4. Be active. Inflammation increases in most people as they get older. But research shows that older men who are aerobic exercisers (walking, jogging, swimming, biking) have levels of inflammation almost as low as 25-year-old men.[7]
  5. Take curcumin and fish oil.  Both are safe, proven inflammation fighters.

    Curcumin is a natural compound that comes from the spice turmeric. By itself, curcumin is poorly absorbed. So look for supplements that pair curcumin with piperine, a black pepper extract. It improves curcumin’s bioavailability.

    Look for omega-3 fish oil brands that contain the triglyceride form of fish oil. This should be noted on the label. A high-quality fish oil will also be relatively free of any fishy tastes or smells. The oil should be nearly translucent and not cloudy.[8]

We know now that corticosteroids are far more dangerous than doctors have led us to believe. They should be taken only a last resort.

Editor’s Note: Discover other natural, nondrug methods to improve your health by reading our monthly journal, Independent Healing. It’s your best source for unbiased, evidence-based health information. To find out how to subscribe, go HERE.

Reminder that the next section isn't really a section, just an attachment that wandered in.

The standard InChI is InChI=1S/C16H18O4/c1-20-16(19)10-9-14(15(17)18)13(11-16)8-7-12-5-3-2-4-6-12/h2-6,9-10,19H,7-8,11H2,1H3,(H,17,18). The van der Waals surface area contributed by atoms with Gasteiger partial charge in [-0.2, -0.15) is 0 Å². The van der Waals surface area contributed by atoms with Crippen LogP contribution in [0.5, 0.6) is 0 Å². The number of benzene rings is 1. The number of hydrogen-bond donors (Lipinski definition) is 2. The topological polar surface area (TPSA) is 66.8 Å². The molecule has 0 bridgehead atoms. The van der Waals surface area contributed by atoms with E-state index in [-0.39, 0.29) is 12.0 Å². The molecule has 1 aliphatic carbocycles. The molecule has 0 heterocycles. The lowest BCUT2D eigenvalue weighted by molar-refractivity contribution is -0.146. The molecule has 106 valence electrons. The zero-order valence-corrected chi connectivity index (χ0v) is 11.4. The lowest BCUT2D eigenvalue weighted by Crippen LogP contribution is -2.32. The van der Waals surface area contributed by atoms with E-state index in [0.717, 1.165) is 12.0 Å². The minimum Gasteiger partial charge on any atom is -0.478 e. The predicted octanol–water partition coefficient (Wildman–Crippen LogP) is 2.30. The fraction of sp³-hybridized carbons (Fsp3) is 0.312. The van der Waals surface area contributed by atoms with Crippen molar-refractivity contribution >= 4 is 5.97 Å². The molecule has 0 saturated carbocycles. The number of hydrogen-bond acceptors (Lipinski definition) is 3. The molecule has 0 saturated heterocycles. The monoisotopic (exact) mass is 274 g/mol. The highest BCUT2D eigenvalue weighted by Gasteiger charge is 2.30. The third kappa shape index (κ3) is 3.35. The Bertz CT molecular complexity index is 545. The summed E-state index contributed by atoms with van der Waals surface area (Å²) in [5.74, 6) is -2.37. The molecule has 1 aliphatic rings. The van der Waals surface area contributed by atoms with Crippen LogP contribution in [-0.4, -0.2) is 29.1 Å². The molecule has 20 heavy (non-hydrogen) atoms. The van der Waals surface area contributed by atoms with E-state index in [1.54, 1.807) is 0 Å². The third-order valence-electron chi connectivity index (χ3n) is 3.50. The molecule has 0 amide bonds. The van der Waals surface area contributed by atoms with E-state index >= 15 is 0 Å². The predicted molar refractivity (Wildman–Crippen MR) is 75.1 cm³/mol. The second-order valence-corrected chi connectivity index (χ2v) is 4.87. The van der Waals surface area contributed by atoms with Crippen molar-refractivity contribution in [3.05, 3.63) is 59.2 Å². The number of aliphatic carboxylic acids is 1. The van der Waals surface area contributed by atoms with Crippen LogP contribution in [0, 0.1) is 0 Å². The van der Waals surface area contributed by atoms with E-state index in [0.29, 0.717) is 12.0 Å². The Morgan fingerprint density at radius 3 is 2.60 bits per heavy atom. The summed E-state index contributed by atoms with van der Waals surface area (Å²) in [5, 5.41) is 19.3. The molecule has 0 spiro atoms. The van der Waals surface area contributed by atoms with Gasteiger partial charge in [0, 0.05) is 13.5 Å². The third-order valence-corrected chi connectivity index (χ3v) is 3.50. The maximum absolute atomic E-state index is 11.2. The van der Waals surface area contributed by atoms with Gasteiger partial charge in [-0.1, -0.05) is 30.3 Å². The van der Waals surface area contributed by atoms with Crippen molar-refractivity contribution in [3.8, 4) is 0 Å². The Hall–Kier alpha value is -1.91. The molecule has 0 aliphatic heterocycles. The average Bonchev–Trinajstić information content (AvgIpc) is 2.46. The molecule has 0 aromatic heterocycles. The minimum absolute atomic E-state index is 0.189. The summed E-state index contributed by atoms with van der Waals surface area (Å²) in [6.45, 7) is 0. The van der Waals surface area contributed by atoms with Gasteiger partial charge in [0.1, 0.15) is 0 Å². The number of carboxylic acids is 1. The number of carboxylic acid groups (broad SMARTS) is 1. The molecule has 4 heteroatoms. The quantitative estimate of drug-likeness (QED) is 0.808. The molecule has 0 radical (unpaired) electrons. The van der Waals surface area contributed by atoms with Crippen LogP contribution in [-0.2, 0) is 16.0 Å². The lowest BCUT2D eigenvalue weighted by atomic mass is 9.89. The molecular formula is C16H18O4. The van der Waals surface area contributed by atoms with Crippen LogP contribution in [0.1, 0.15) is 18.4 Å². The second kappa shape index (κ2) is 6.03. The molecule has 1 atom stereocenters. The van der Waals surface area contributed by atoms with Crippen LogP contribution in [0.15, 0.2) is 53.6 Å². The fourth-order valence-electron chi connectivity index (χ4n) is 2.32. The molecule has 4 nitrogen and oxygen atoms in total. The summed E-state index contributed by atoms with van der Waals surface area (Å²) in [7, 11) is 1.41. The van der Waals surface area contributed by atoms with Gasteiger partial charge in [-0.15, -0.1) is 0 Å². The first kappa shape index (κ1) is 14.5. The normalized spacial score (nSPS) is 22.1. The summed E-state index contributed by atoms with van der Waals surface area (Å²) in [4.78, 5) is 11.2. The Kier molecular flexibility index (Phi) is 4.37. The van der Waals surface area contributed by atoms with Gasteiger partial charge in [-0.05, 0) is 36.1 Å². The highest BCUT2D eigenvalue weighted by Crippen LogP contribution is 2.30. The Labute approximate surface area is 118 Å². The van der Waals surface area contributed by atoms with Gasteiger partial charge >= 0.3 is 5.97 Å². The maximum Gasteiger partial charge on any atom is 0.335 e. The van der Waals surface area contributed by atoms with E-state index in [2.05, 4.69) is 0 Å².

Related Articles

5 Best Ways to Lower Inflammation

Fight Inflammation With the Tree of Immortality

Exotic Seafood Slashes Inflammation 63%

Like this Article? Forward this article here or Share on Facebook.


[1]https://jamanetwork.com/journals/jamainternalmedicine/article-abstract/554704

[2]https://www.healthline.com/health/corticosteroids-what-are-they

[3]https://pubmed.ncbi.nlm.nih.gov/32628532

[4]https://www.peoplespharmacy.com/articles/do-doctors-know-short-term-steroids-are-not-always-safe?utm_source=The+People%27s+Pharmacy+Newsletter&utm_campaign=92e7b5a285-MC_D_2020-08-25%26subscriber%3D1&utm_medium=email&utm_term=0_7300006d3c-92e7b5a285-221156881&goal=0_7300006d3c-92e7b5a285-221156881&mc_cid=92e7b5a285&mc_eid=d45e3bef7f

[5]https://www.bmj.com/content/357/bmj.j1415

[6]https://www.sciencedirect.com/science/article/pii/S1550413119306114?via%3Dihub

[7]https://journals.physiology.org/doi/abs/10.1152/japplphysiol.00495.2019

[8]https://www.healthline.com/nutrition/fish-oil-dosage

Leave a Comment

This site uses Akismet to reduce spam. Learn how your comment data is processed.